Streets of Sarajevo full of Flowers on Occasion of International Women’s Day


On the 8th of March, the International Women’s Day, the streets of Sarajevo were full of street flowers vendors as well as women and girls carrying flowers in their hands that they received as a gift or just wanted to give to someone.

Street vendors brought out their stalls on the Sarajevo streets early that morning, while men of all ages were carrying flowers and gifts for their mothers, wives, daughters, girlfriends, work colleagues etc.

Vendors stated that they are satisfied with the demand, and buyers with the offer that includes carnations, roses, orchids, hyacinths, daffodils, lilies and home flowers in pots.

International Women’s Day was marked for the very first time on the 28th of February 1909, in the United States (US) on the basis of the Declaration adopted by the Socialist Party of that country. Since 1975, the United Nations (UN) are officially celebrating the 8th of March as the International Women’s Day.

The new millennium has witnessed a significant change and attitudinal shift in both women’s and society’s thoughts about women’s equality and emancipation. Many from a younger generation feel that ‘all the battles have been won for women’ while many feminists from the 1970’s know only too well the longevity and ingrained complexity of patriarchy. With more women in the boardroom, greater equality in legislative rights, and an increased critical mass of women’s visibility as impressive role models in every aspect of life, one could think that women have gained true equality. The unfortunate fact is that women are still not paid equally to that of their male counterparts, women still are not present in equal numbers in business or politics, and globally women’s education, health and the violence against them is worse than that of men.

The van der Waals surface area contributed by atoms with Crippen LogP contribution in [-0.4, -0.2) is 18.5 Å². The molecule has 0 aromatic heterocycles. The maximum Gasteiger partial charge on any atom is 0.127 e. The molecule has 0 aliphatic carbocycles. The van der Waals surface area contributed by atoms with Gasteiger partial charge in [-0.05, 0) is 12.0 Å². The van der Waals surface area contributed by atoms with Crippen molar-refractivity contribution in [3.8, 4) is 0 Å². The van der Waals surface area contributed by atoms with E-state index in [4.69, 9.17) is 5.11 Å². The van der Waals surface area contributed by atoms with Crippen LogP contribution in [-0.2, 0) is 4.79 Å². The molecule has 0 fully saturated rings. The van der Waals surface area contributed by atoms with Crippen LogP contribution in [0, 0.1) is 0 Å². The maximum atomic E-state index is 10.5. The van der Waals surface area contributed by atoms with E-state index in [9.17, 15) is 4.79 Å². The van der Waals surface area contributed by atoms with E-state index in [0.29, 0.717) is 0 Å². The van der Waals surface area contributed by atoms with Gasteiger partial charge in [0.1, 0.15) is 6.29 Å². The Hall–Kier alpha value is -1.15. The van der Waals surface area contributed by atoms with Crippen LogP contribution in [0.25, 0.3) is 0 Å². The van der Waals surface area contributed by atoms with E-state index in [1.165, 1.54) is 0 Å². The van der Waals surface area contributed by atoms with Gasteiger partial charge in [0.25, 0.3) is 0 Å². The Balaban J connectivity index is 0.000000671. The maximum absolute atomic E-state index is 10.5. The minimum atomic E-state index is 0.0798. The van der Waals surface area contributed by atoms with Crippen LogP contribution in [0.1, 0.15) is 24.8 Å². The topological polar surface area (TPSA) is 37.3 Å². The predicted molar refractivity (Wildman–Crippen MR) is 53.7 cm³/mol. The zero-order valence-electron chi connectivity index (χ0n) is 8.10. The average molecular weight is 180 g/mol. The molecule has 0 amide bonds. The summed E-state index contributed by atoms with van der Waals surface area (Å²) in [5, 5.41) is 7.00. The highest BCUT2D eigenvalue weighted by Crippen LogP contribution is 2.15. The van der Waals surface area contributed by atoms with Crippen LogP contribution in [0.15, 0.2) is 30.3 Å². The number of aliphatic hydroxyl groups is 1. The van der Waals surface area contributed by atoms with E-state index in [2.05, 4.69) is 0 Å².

However, great improvements have been made. We do have female astronauts and prime ministers, school girls are welcomed into university, women can work and have a family, women have real choices. And so the tone and nature of IWD has, for the past few years, moved from being a reminder about the negatives to a celebration of the positives.

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